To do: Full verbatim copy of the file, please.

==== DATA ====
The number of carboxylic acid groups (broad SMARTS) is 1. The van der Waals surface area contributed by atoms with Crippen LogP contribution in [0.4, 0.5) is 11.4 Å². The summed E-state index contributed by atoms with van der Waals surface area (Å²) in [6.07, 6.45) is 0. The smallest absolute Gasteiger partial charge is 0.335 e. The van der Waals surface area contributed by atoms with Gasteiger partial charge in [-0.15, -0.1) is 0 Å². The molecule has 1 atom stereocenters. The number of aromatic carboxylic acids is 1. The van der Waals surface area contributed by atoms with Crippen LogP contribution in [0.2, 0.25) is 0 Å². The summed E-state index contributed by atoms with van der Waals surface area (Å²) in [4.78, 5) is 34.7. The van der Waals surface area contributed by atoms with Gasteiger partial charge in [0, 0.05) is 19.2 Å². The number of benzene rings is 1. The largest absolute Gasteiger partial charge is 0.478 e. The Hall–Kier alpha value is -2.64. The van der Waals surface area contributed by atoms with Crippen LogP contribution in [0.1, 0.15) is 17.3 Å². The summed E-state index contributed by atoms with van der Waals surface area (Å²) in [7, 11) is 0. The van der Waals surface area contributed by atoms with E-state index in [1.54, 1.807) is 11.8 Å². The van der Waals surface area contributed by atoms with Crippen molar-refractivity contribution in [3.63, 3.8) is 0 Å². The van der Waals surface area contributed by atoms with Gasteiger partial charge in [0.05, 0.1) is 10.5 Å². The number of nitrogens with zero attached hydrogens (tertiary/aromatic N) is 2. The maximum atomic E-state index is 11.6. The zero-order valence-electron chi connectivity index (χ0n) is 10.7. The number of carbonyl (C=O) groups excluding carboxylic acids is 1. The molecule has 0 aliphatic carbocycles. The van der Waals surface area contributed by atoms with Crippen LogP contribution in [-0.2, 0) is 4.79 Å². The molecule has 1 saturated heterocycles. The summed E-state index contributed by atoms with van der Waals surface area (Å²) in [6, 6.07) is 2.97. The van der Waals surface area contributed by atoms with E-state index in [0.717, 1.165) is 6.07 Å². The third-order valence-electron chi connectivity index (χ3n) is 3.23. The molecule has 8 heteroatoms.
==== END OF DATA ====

The number of carboxylic acid groups (broad SMARTS) is 1. The van der Waals surface area contributed by atoms with Crippen LogP contribution in [0.4, 0.5) is 11.4 Å². The summed E-state index contributed by atoms with van der Waals surface area (Å²) in [6.07, 6.45) is 0. The smallest absolute Gasteiger partial charge is 0.335 e. The van der Waals surface area contributed by atoms with Gasteiger partial charge in [-0.15, -0.1) is 0 Å². The molecule has 1 atom stereocenters. The number of aromatic carboxylic acids is 1. The van der Waals surface area contributed by atoms with Crippen LogP contribution in [0.2, 0.25) is 0 Å². The summed E-state index contributed by atoms with van der Waals surface area (Å²) in [4.78, 5) is 34.7. The van der Waals surface area contributed by atoms with Gasteiger partial charge in [0, 0.05) is 19.2 Å². The number of benzene rings is 1. The largest absolute Gasteiger partial charge is 0.478 e. The Hall–Kier alpha value is -2.64. The van der Waals surface area contributed by atoms with Crippen LogP contribution in [0.1, 0.15) is 17.3 Å². The summed E-state index contributed by atoms with van der Waals surface area (Å²) in [7, 11) is 0. The van der Waals surface area contributed by atoms with E-state index in [1.54, 1.807) is 11.8 Å². The van der Waals surface area contributed by atoms with Crippen molar-refractivity contribution in [3.63, 3.8) is 0 Å². The van der Waals surface area contributed by atoms with Gasteiger partial charge in [0.05, 0.1) is 10.5 Å². The number of nitrogens with zero attached hydrogens (tertiary/aromatic N) is 2. The maximum atomic E-state index is 11.6. The zero-order valence-electron chi connectivity index (χ0n) is 10.7. The number of carbonyl (C=O) groups excluding carboxylic acids is 1. The molecule has 0 aliphatic carbocycles. The van der Waals surface area contributed by atoms with Crippen LogP contribution in [-0.2, 0) is 4.79 Å². The molecule has 1 saturated heterocycles. The summed E-state index contributed by atoms with van der Waals surface area (Å²) in [6, 6.07) is 2.97. The van der Waals surface area contributed by atoms with E-state index in [0.717, 1.165) is 6.07 Å². The third-order valence-electron chi connectivity index (χ3n) is 3.23. The molecule has 8 heteroatoms.